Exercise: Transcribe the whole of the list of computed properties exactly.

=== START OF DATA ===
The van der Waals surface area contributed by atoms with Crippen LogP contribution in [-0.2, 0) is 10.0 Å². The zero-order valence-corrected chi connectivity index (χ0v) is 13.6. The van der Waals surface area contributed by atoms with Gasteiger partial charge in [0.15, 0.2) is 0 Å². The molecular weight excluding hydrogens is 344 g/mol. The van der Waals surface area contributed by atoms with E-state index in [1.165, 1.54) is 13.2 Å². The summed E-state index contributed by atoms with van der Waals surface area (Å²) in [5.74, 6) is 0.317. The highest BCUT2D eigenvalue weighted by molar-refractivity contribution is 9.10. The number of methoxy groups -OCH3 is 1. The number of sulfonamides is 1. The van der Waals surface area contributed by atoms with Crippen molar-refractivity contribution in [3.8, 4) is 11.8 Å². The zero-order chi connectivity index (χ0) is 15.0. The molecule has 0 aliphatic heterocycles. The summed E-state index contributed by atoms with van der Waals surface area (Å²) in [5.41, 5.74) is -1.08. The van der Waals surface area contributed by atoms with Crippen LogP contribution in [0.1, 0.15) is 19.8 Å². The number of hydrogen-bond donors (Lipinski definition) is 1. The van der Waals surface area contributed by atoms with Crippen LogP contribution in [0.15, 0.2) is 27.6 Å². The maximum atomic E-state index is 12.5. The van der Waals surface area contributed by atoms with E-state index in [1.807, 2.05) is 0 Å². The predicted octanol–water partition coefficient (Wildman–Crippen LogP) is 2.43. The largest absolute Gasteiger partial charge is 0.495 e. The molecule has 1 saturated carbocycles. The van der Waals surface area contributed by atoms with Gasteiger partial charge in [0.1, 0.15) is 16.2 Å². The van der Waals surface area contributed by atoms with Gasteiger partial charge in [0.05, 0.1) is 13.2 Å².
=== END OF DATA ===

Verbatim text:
The van der Waals surface area contributed by atoms with Crippen LogP contribution in [-0.2, 0) is 10.0 Å². The zero-order valence-corrected chi connectivity index (χ0v) is 13.6. The van der Waals surface area contributed by atoms with Gasteiger partial charge in [0.15, 0.2) is 0 Å². The molecular weight excluding hydrogens is 344 g/mol. The van der Waals surface area contributed by atoms with E-state index in [1.165, 1.54) is 13.2 Å². The summed E-state index contributed by atoms with van der Waals surface area (Å²) in [5.74, 6) is 0.317. The highest BCUT2D eigenvalue weighted by molar-refractivity contribution is 9.10. The number of methoxy groups -OCH3 is 1. The number of sulfonamides is 1. The van der Waals surface area contributed by atoms with Crippen molar-refractivity contribution in [3.8, 4) is 11.8 Å². The zero-order chi connectivity index (χ0) is 15.0. The molecule has 0 aliphatic heterocycles. The summed E-state index contributed by atoms with van der Waals surface area (Å²) in [5.41, 5.74) is -1.08. The van der Waals surface area contributed by atoms with Crippen LogP contribution in [0.1, 0.15) is 19.8 Å². The number of hydrogen-bond donors (Lipinski definition) is 1. The van der Waals surface area contributed by atoms with Crippen LogP contribution in [0.15, 0.2) is 27.6 Å². The maximum atomic E-state index is 12.5. The van der Waals surface area contributed by atoms with E-state index in [1.807, 2.05) is 0 Å². The predicted octanol–water partition coefficient (Wildman–Crippen LogP) is 2.43. The largest absolute Gasteiger partial charge is 0.495 e. The molecule has 1 saturated carbocycles. The van der Waals surface area contributed by atoms with Gasteiger partial charge in [0.1, 0.15) is 16.2 Å². The van der Waals surface area contributed by atoms with Gasteiger partial charge in [0.05, 0.1) is 13.2 Å².